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Publication numberUS4658217 A
Publication typeGrant
Application numberUS 06/654,897
Publication dateApr 14, 1987
Filing dateSep 27, 1984
Priority dateSep 30, 1983
Fee statusLapsed
Also published asCA1238703A1, DE3435764A1, DE3435764C2
Publication number06654897, 654897, US 4658217 A, US 4658217A, US-A-4658217, US4658217 A, US4658217A
InventorsHiroshi Takatori, Toshiro Suzuki, Keiji Tomooka
Original AssigneeHitachi, Ltd.
Export CitationBiBTeX, EndNote, RefMan
External Links: USPTO, USPTO Assignment, Espacenet
Timing signal extracting circuit
US 4658217 A
Abstract
A timing signal extraction circuit has a clock signal extractor for extracting from a transmitted data signal a clock component synchronous with the transmission rate of the transmitted signal, an oscillator having an oscillation frequency about M (M: an integer) times as high as the transmission rate of the transmitted signal, a phase-locked loop detecting the phase difference between the output signal of a frequency divider frequency-dividing the output signal of the oscillator and the output signal of the clock signal extractor thereby controlling the operating phase of the oscillator, and a logic circuit producing a plurality of pulse trains whose bit rate is equal to the transmission rate of the transmitted signal and which have respectively different phases. A pulse train having a desired phase is selected from among the plural pulse trains to provide a decision timing signal.
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Claims(1)
I claim:
1. A timing signal extracting circuit for producing a decision timing signal to be applied to a decision feedback type equalizer, comprising:
a phase detector operating in accordance with a wave difference method, including means for extracting two amplitude values from a transmitted signal sampled by two clock signals having phases which are different by a half of the period of the transmitted signal, and means for generating an output signal indicative of the difference between the two amplitude values;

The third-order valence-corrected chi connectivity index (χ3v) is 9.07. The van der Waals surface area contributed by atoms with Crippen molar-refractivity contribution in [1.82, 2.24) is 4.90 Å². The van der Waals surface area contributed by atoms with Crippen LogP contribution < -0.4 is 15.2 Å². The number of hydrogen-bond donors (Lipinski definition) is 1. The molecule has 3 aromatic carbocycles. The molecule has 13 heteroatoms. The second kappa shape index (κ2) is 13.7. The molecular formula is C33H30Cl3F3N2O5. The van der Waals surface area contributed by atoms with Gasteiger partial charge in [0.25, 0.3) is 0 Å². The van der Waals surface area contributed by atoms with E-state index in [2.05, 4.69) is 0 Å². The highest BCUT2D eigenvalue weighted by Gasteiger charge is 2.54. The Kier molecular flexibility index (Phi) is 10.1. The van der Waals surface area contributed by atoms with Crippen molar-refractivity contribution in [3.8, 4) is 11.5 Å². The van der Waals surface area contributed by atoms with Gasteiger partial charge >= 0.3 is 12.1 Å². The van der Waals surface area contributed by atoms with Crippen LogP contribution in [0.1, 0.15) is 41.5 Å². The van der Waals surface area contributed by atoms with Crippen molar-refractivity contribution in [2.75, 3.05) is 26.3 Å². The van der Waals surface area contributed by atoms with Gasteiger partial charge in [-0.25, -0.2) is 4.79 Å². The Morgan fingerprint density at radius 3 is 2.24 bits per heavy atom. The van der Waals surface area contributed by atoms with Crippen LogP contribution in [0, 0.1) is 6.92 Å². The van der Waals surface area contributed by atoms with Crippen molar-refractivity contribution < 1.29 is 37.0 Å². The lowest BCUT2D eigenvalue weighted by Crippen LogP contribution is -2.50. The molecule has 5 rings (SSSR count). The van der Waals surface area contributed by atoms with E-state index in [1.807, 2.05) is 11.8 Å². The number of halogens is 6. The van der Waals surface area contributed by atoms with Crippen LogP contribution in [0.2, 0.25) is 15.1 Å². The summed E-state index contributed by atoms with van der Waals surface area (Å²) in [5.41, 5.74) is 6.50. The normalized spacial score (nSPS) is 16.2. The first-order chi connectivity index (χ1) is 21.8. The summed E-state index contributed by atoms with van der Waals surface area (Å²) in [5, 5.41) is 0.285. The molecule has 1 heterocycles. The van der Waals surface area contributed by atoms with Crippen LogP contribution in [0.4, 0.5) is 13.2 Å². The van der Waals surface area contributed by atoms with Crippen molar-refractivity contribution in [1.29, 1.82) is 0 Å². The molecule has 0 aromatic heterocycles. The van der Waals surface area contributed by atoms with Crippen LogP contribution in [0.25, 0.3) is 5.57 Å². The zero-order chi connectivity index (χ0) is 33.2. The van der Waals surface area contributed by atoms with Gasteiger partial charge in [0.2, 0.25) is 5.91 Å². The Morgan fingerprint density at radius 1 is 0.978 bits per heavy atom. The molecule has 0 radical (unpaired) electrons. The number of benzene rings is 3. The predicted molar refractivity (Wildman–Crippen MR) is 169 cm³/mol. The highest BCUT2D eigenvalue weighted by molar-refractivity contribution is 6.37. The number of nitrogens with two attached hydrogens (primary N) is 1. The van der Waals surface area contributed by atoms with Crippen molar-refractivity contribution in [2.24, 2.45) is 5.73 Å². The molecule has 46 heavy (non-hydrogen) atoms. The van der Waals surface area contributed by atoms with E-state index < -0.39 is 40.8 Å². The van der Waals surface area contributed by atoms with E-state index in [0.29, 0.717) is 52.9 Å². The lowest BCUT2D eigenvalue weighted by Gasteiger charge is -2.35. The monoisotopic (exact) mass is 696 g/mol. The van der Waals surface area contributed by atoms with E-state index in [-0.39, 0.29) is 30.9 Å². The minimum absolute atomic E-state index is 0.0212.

an oscillator having an oscillation frequency M (M: an integer) times as high as the transmission rate of the transmitted signal;
programmable frequency divider means connected to said oscillator and said phase detector for dividing the frequency of the output signal of said oscillator so as to generate a frequency-divided clock signal and for controlling the phase of said frequency-divided clock signal on the basis of said output signal of said phase detector;
first logic circuit means for further dividing the frequency of the output signal of said programmable frequency divider so as to generate a plurality of pulse trains whose frequency is equal to that of said transmitted signal and which have respectively different phases;
means for applying one of said plurality of pulse trains to said decision feedback type equalizer as the decision timing signal;
second logic circuit means for selecting two pulse trains from among said plurality of pulse trains and for providing said two pulse trains to said phase detector as said two clock signals of different phase; and